The Robin Hood prin­ci­ple aban­doned

Stabroek News Sunday - - REGIONAL & WORLD NEWS -

It would cost US$700 mil­lion a year to im­mu­nise 250 mil­lion chil­dren in poor coun­tries against po­lio, measles, whoop­ing cough, diph­the­ria, tetanus and tu­ber­cu­lo­sis. This is equal to a few weeks’ beer money for one or two coun­tries in the rich world, but it is a few weeks’ beer money that sim­ply will not be spared.

With this in mind, let us con­sider the at­ti­tude taken in the world to­day to what might con­ve­niently be called the Robin Hood prin­ci­ple.

Not so long ago, the ac­tiv­ity of a Robin Hood – tak­ing from the rich to give to the poor – may have been con­sid­ered glam­orous but it was cer­tainly not le­gal. Nowa­days, this ac­tiv­ity is not con­sid­ered glam­orous at all but it is quite le­gal as all those who pay in­come tax know full well.

The change that took place in a rel­a­tively short time is re­mark­able when you think about it. Tak­ing from the rich to give to the poor is now com­pletely ac­cepted by think­ing men and deeply en­trenched in all de­vel­oped so­ci­eties. This served the great pur­pose of dis­tribut­ing sus­te­nance and ser­vices more in ac­cor­dance with gen­uine need than sim­ply by ref­er­ence to birth or ac­quired wealth or ar­bi­trary power. Across the board in in­di­vid­ual coun­tries, this sav­ing prin­ci­ple holds – to a greater or lesser de­gree, but it holds. Just to give one vivid ex­am­ple; in an ar­ti­cle on post world war eco­nomic his­tory in Europe, in Bri­tain in 1979 the top 10% of the house­holds in the coun­try had their orig­i­nal in­come cut from 14,000 pounds to 9,860 pounds per an­num while the bot­tom 10% had their orig­i­nal in­come in­creased from 10 pounds to 2,120 pounds per an­num – thus nar­row­ing the gap be­tween the top and the bot­tom in that so­ci­ety from more than 400:1 to less than 5:1. This is a good ex­am­ple of the Robin Hood prin­ci­ple in ac­tion. That re-dis­tribu­tive prin­ci­ple is fun­da­men­tal in the or­gan­i­sa­tion of any rea­son­ably civ­i­lized so­ci­ety.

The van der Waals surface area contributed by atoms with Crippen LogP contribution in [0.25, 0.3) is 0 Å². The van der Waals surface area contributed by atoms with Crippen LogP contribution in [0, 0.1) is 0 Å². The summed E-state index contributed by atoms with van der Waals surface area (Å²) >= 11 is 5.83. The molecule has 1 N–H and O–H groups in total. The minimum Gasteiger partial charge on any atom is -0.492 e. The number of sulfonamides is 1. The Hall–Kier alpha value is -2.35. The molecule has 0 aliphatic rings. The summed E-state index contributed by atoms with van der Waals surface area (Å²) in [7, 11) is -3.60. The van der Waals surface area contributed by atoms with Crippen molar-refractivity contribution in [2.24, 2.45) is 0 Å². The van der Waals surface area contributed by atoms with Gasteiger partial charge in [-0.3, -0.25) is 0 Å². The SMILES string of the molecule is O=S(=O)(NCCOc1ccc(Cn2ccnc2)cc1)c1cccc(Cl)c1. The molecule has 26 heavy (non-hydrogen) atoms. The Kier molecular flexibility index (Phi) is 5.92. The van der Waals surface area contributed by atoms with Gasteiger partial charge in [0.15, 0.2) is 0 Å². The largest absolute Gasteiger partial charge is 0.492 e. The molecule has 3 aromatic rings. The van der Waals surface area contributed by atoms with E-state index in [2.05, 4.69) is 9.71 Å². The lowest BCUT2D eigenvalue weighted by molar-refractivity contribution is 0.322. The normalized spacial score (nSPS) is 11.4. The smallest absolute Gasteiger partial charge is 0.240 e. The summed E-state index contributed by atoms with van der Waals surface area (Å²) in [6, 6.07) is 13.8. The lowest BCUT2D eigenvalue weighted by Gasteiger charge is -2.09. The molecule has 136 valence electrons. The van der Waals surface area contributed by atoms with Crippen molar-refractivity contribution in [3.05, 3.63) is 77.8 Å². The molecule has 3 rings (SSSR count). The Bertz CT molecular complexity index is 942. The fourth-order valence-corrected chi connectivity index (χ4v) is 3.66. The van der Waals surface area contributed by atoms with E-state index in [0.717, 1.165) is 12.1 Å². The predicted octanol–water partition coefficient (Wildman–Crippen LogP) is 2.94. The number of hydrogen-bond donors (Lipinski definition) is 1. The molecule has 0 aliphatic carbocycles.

This fun­da­men­tal change in the way so­ci­eties are or­gan­ised has taken root in ev­ery land. Two things are in­evitable, it is said – death, of course, but also taxes. Not even the most self-cen­tred ty­coon or rad­i­cal free mar­ke­teer would dream of putting the clock so far back that no re-dis­tri­bu­tion of wealth at all takes place. Out­right re­sis­tance to the Robin Hood prin­ci­ple would be con­sid­ered grossly re­ac­tionary, ab­surdly self­ish and po­lit­i­cally im­pos­si­ble.

This is quite re­mark­able. What is even more re­mark­able – and a stain on the con­science of the world – is that this same prin­ci­ple, taken for granted within states, is not at all taken for granted be­tween states. In­deed the prin­ci­ple of re-dis­tri­bu­tion of wealth in favour of the poor among na­tions is all too of­ten re­sisted and scorned by the same peo­ple who ac­cept the prin­ci­ple in their own coun­tries. At the purely ra­tio­nal and philo­soph­i­cal lev­els, this is dis­grace­ful. At the prac­ti­cal level, it means con­tin­ued de­pri­va­tion for mil­lions of in­di­vid­ual hu­man be­ings in poor coun­tries. As Mr Tom Clausen, once Pres­i­dent of the World Bank, said long ago: “the Bank is not in the busi­ness of re-dis­tribut­ing wealth from one set of coun­tries to an­other. The Bank is not the Robin Hood of the in­ter­na­tional fi­nan­cial set.”

Well, there you have it, very pre­cisely ex­pressed – a prin­ci­ple which is fun­da­men­tal to re­la­tion­ships within states is re­jected when it serves to im­prove re­la­tion­ships be­tween states. And to­day the signs, even more than be­fore, are ev­ery­where. Amer­ica, for in­stance, has clearly turned toughly against in­ter­na­tional ef­forts to in­crease aid to poor coun­tries and re­duce world­wide poverty through mul­ti­lat­eral con­ces­sion­ary lend­ing. The per­cent­age of rich world in­come given over to as­sist­ing the poor of the world is go­ing down.

With a sense of de­spair one gets the feel­ing that the world is fill­ing up with petty men and that the most con­ta­gious and deadly disease abroad now is sim­ple self­ish­ness. The cur­rent huge-egoed, small-minded “leader of the free world”, in­tent only on mak­ing Amer­ica great again to use his ab­surdly mean-spir­ited phrase, rep­re­sents very well the new prin­ci­ple of self­ish­ness abroad in the world.

If all was even half-way right with the world, the Robin Hood prin­ci­ple would have been ap­plied whole­heart­edly long ago to re­la­tions be­tween na­tions – more debt can­cel­la­tion and tax­ing arms, dirty en­ergy and cap­i­tal ex­changes for the ben­e­fit of the poor – with some chance of par­tial re­al­i­sa­tion of a bet­ter life for the des­per­ately de­prived. Re­gret­tably, how­ever, th­ese are ideas whose time has not come. Per­haps much later this cen­tury such ideas will seem as ob­vi­ous in their ap­pli­ca­tion as na­tional in­come tax now seems. But not yet, sadly not yet.

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